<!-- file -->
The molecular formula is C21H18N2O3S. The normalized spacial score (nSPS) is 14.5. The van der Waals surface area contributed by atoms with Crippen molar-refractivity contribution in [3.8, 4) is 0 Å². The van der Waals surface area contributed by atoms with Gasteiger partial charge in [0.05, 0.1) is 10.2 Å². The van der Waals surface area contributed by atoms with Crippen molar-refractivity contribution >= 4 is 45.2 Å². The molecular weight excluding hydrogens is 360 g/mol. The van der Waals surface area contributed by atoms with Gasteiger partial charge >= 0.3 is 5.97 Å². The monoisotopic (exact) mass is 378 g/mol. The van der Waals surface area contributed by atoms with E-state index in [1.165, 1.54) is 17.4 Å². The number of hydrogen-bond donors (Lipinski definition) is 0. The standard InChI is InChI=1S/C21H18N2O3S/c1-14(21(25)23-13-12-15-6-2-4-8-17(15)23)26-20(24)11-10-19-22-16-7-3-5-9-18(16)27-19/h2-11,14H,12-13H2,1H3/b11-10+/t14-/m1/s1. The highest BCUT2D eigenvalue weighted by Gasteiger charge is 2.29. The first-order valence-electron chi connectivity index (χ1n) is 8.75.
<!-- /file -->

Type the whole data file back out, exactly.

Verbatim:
The molecular formula is C21H18N2O3S. The normalized spacial score (nSPS) is 14.5. The van der Waals surface area contributed by atoms with Crippen molar-refractivity contribution in [3.8, 4) is 0 Å². The van der Waals surface area contributed by atoms with Gasteiger partial charge in [0.05, 0.1) is 10.2 Å². The van der Waals surface area contributed by atoms with Crippen molar-refractivity contribution >= 4 is 45.2 Å². The molecular weight excluding hydrogens is 360 g/mol. The van der Waals surface area contributed by atoms with Gasteiger partial charge >= 0.3 is 5.97 Å². The monoisotopic (exact) mass is 378 g/mol. The van der Waals surface area contributed by atoms with E-state index in [1.165, 1.54) is 17.4 Å². The number of hydrogen-bond donors (Lipinski definition) is 0. The standard InChI is InChI=1S/C21H18N2O3S/c1-14(21(25)23-13-12-15-6-2-4-8-17(15)23)26-20(24)11-10-19-22-16-7-3-5-9-18(16)27-19/h2-11,14H,12-13H2,1H3/b11-10+/t14-/m1/s1. The highest BCUT2D eigenvalue weighted by Gasteiger charge is 2.29. The first-order valence-electron chi connectivity index (χ1n) is 8.75.